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5 Written questions

5 Matching questions

  1. Organic form
  2. Black Humor
  3. Genre
  4. Euphemism
  5. Rhetoric
  1. a The use of the morbid and the absurd for darkly comic purposes in modern literature. The term refers as much to the tone of anger and bitterness as it does to the grotesque and morbid situations, which often deals with suffering, anxiety, and death. Joseph
  2. b The art of persuasion; presentation of ideas in clear, persuasive language
  3. c A notion of the structure of a literary work as growing from its conception in the thought, feeling, and personality of the writer, rather than being shaped arbitrarily and mechanically in a preconceived mold
  4. d A device in which indirectness replaces directness of statement, usually in an effort to avoid offensiveness Ex. "at liberty" instead of "out of work"
  5. e Used to designate the types or categories into which the literary works are grouped according to form, technique, or sometimes, subject matter (ex: tragedy, comedy epic, lyric, pastoral, etc.)

5 Multiple choice questions

  1. Something that is itself and also stands for something else
  2. ... Emphasized self-knowledge, self-control, RATIONALISM, discipline, and the rule of law, order, and DECORUM in public and private life and in art.
  3. A process of reasoning from data to conclusions [Poe]...signifies a type of writing that solves, through logical processes, some sort of enigma (detective story)
  4. A novel in which actual persons are presented under the guise of fiction
  5. The prevailing tone or mood of a literary work, particularly—but not exclusively—when that mood is established in part by setting or landscape. It is, however, not simply setting but rather an emotional aura that helps to establish the reader's expectations and attitudes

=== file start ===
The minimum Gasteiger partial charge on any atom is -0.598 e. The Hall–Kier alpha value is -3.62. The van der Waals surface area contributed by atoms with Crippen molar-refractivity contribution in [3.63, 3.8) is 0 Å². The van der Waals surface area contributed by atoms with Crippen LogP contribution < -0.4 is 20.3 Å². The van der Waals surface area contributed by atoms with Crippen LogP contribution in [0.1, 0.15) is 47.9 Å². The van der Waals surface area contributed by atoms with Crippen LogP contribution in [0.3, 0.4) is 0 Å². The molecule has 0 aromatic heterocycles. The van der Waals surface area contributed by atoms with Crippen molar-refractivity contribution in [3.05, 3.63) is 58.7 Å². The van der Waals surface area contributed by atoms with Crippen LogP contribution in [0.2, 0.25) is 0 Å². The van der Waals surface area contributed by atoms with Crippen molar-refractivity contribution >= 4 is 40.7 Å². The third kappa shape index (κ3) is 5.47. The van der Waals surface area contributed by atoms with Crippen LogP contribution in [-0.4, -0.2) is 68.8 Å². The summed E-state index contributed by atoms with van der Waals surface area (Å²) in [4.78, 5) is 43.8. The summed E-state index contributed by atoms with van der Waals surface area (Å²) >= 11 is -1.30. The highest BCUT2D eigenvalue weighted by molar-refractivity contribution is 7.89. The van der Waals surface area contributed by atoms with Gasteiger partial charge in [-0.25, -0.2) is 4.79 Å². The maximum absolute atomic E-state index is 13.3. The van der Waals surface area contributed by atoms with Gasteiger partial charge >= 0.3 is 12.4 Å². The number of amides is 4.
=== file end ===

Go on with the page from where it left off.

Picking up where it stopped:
5 True/False questions

  1. AmbiguityA narrative technique in which characters representing things or abstract ideas are used to convey a message or teach a lesson. Allegory is typically used to teach moral, ethical, or religious lessons but is sometimes used for satiric or political purposes.

          

  2. Reduction ad absurdumA "reducing to absurdity" to show the falsity of an argument or position

          

  3. ProtagonistThe chief character in a work

          

  4. AnalysisA method by which a thing is separated into parts, and those parts are given rigorous, logical, detailed scrutiny, resulting in a consistent and relatively completely account of the elements of the thing and the principles of their organization.

          

  5. PrefaceA statement at the beginning of a book or article which states the purpose of the work, makes necessary acknowledgments, and, in general, informs the reader of such facts as the author thinks pertinent

          

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